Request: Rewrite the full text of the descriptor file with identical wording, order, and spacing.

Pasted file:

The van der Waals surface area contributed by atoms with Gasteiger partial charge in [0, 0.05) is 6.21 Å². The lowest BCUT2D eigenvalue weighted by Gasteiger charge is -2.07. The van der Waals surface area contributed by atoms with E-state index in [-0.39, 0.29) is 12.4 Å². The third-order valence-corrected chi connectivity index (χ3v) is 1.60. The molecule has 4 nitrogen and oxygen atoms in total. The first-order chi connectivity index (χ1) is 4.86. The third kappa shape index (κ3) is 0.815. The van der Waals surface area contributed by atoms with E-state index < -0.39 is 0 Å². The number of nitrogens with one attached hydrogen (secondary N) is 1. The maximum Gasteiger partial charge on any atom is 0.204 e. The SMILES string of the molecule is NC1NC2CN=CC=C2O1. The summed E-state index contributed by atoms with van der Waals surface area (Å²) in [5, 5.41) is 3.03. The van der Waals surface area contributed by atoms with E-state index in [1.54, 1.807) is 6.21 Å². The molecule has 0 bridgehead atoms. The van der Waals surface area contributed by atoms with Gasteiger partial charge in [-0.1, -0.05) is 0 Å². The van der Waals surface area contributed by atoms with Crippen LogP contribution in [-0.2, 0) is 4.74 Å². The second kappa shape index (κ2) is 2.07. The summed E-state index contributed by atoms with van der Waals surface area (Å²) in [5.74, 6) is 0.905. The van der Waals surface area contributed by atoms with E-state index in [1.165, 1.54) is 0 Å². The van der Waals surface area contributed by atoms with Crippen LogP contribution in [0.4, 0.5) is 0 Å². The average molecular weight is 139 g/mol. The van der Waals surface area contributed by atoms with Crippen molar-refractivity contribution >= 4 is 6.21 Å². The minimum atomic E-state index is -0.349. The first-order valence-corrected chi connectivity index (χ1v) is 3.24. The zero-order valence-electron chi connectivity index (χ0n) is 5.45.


The van der Waals surface area contributed by atoms with Gasteiger partial charge in [0, 0.05) is 6.21 Å². The lowest BCUT2D eigenvalue weighted by Gasteiger charge is -2.07. The van der Waals surface area contributed by atoms with E-state index in [-0.39, 0.29) is 12.4 Å². The third-order valence-corrected chi connectivity index (χ3v) is 1.60. The molecule has 4 nitrogen and oxygen atoms in total. The first-order chi connectivity index (χ1) is 4.86. The third kappa shape index (κ3) is 0.815. The van der Waals surface area contributed by atoms with E-state index < -0.39 is 0 Å². The number of nitrogens with one attached hydrogen (secondary N) is 1. The maximum Gasteiger partial charge on any atom is 0.204 e. The SMILES string of the molecule is NC1NC2CN=CC=C2O1. The summed E-state index contributed by atoms with van der Waals surface area (Å²) in [5, 5.41) is 3.03. The van der Waals surface area contributed by atoms with E-state index in [1.54, 1.807) is 6.21 Å². The molecule has 0 bridgehead atoms. The van der Waals surface area contributed by atoms with Gasteiger partial charge in [-0.1, -0.05) is 0 Å². The van der Waals surface area contributed by atoms with Crippen LogP contribution in [-0.2, 0) is 4.74 Å². The second kappa shape index (κ2) is 2.07. The summed E-state index contributed by atoms with van der Waals surface area (Å²) in [5.74, 6) is 0.905. The van der Waals surface area contributed by atoms with E-state index in [1.165, 1.54) is 0 Å². The van der Waals surface area contributed by atoms with Crippen LogP contribution in [0.4, 0.5) is 0 Å². The average molecular weight is 139 g/mol. The van der Waals surface area contributed by atoms with Crippen molar-refractivity contribution >= 4 is 6.21 Å². The minimum atomic E-state index is -0.349. The first-order valence-corrected chi connectivity index (χ1v) is 3.24. The zero-order valence-electron chi connectivity index (χ0n) is 5.45.